Suppose you continue to consume alcohol at this level. In that case, you will increase injury to your liver and dramatically escalate your odds of liver tumors in addition to a loss of life.

Liver Pain After Drinking – What Next?

Are you ready to sit up and notice the warning signs your body is trying to tell you about?

That dull ache in your side might be the last warning you will get.

But the good news is problem drinkers can quit drinking quickly, easily, and without any need for ineffective willpower.

Click here for more information.

About the Stop drinking expert

Craig Beck ABNLP. ABHYP. DhP. ICS. has been a professional alcohol cessation therapist since 2010. He has helped over 250,000 problem drinkers using his personal experience and professional training in the field of addiction recovery.

After struggling with his own alcohol addiction issues, Craig went on a journey of self-discovery and learning, studying the underlying causes of alcohol use disorders and how to overcome them. He has since become a board-certified Master Practitioner of NLP (Neuro-Linguistic Programming), The American Board of Hypnotherapy certified therapist, and an ICS-certified life coach specializing in alcohol addiction recovery.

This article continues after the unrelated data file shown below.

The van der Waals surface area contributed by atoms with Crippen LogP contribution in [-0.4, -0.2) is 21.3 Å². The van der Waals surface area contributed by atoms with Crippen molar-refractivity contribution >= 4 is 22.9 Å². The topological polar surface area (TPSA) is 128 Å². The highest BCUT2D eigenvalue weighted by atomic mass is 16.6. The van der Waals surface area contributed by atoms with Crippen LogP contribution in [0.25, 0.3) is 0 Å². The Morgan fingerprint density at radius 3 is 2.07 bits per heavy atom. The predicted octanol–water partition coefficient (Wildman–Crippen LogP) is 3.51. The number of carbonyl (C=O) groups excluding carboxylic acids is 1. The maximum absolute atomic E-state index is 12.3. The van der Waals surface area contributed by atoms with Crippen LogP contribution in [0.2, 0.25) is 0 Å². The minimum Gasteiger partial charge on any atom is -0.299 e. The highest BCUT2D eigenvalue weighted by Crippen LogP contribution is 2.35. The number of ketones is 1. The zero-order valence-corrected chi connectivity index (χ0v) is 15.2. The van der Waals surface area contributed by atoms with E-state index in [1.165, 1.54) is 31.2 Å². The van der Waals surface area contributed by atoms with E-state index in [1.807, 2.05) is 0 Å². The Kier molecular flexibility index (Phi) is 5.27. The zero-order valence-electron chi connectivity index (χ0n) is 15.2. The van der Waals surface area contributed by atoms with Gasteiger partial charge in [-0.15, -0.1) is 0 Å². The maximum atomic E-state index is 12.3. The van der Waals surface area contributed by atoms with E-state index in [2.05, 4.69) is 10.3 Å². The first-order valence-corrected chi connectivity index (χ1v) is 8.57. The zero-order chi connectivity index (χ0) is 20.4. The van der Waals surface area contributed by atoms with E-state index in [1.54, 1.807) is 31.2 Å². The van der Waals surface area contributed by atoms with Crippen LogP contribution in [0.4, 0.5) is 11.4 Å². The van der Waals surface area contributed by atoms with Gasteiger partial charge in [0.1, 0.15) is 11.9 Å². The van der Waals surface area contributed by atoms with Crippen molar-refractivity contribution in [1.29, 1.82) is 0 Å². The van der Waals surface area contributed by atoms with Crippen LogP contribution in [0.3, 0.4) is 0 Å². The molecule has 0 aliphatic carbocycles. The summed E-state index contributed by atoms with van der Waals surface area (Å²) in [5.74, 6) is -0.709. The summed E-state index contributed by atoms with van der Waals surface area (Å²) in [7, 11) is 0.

Craig's personal experience with alcoholism gives him a unique perspective on the challenges of quitting drinking and staying sober. He understands the emotional and psychological factors contributing to addiction and knows how to help people overcome them.

In addition, Craig's formal training and certifications provide him with the knowledge and skills to develop effective strategies and techniques for addiction recovery. The Stop Drinking Expert approach to alcohol addiction uses a unique combination of CBT techniques and NLP reframing.

Craig's qualifications are evident in his successful track record helping people quit drinking. Craig Beck is the author of several alcohol addiction books, such as "Alcohol Lied to Me" and "The Alcohol Illusion".
His website,, provides a comprehensive guide on how to quit drinking, including practical tips, strategies, and resources for recovery.